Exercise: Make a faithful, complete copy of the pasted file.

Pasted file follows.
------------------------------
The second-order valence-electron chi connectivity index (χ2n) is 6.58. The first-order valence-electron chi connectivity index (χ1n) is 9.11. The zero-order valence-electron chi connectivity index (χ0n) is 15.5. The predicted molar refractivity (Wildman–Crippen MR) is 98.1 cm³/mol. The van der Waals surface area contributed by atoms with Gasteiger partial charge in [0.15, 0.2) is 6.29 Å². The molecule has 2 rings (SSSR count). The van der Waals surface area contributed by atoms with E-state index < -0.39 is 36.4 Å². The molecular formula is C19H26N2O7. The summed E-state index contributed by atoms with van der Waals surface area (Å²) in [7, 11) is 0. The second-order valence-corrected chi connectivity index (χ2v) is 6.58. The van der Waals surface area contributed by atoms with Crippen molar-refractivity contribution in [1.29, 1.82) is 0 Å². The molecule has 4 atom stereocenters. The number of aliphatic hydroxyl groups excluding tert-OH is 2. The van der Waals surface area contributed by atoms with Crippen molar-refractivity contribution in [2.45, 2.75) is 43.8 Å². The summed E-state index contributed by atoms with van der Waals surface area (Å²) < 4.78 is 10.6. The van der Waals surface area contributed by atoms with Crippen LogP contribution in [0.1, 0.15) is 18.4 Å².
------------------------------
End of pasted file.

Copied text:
The second-order valence-electron chi connectivity index (χ2n) is 6.58. The first-order valence-electron chi connectivity index (χ1n) is 9.11. The zero-order valence-electron chi connectivity index (χ0n) is 15.5. The predicted molar refractivity (Wildman–Crippen MR) is 98.1 cm³/mol. The van der Waals surface area contributed by atoms with Gasteiger partial charge in [0.15, 0.2) is 6.29 Å². The molecule has 2 rings (SSSR count). The van der Waals surface area contributed by atoms with E-state index < -0.39 is 36.4 Å². The molecular formula is C19H26N2O7. The summed E-state index contributed by atoms with van der Waals surface area (Å²) in [7, 11) is 0. The second-order valence-corrected chi connectivity index (χ2v) is 6.58. The van der Waals surface area contributed by atoms with Crippen molar-refractivity contribution in [1.29, 1.82) is 0 Å². The molecule has 4 atom stereocenters. The number of aliphatic hydroxyl groups excluding tert-OH is 2. The van der Waals surface area contributed by atoms with Crippen molar-refractivity contribution in [2.45, 2.75) is 43.8 Å². The summed E-state index contributed by atoms with van der Waals surface area (Å²) < 4.78 is 10.6. The van der Waals surface area contributed by atoms with Crippen LogP contribution in [0.1, 0.15) is 18.4 Å².